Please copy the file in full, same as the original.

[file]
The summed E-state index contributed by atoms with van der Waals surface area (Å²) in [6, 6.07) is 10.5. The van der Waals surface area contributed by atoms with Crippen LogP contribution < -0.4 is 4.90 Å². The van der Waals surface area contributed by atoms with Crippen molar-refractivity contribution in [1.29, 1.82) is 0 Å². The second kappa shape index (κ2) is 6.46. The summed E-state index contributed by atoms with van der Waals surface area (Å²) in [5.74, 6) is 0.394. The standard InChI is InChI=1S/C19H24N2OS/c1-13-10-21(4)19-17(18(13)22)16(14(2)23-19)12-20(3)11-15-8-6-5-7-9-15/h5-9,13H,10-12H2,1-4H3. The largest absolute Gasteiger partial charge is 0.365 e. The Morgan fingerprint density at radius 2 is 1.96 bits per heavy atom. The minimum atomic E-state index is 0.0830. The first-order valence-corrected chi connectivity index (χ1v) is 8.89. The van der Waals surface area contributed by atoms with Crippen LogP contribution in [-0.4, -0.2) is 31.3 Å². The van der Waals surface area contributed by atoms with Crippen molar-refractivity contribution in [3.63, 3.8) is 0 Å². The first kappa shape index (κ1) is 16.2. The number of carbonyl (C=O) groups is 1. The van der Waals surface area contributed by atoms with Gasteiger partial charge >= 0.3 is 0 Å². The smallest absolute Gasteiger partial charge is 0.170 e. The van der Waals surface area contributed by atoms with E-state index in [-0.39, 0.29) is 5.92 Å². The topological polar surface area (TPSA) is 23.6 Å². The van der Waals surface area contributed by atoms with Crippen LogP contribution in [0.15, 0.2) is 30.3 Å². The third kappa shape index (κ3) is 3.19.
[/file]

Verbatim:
The summed E-state index contributed by atoms with van der Waals surface area (Å²) in [6, 6.07) is 10.5. The van der Waals surface area contributed by atoms with Crippen LogP contribution < -0.4 is 4.90 Å². The van der Waals surface area contributed by atoms with Crippen molar-refractivity contribution in [1.29, 1.82) is 0 Å². The second kappa shape index (κ2) is 6.46. The summed E-state index contributed by atoms with van der Waals surface area (Å²) in [5.74, 6) is 0.394. The standard InChI is InChI=1S/C19H24N2OS/c1-13-10-21(4)19-17(18(13)22)16(14(2)23-19)12-20(3)11-15-8-6-5-7-9-15/h5-9,13H,10-12H2,1-4H3. The largest absolute Gasteiger partial charge is 0.365 e. The Morgan fingerprint density at radius 2 is 1.96 bits per heavy atom. The minimum atomic E-state index is 0.0830. The first-order valence-corrected chi connectivity index (χ1v) is 8.89. The van der Waals surface area contributed by atoms with Crippen LogP contribution in [-0.4, -0.2) is 31.3 Å². The van der Waals surface area contributed by atoms with Crippen molar-refractivity contribution in [3.63, 3.8) is 0 Å². The first kappa shape index (κ1) is 16.2. The number of carbonyl (C=O) groups is 1. The van der Waals surface area contributed by atoms with Gasteiger partial charge >= 0.3 is 0 Å². The smallest absolute Gasteiger partial charge is 0.170 e. The van der Waals surface area contributed by atoms with E-state index in [-0.39, 0.29) is 5.92 Å². The topological polar surface area (TPSA) is 23.6 Å². The van der Waals surface area contributed by atoms with Crippen LogP contribution in [0.15, 0.2) is 30.3 Å². The third kappa shape index (κ3) is 3.19.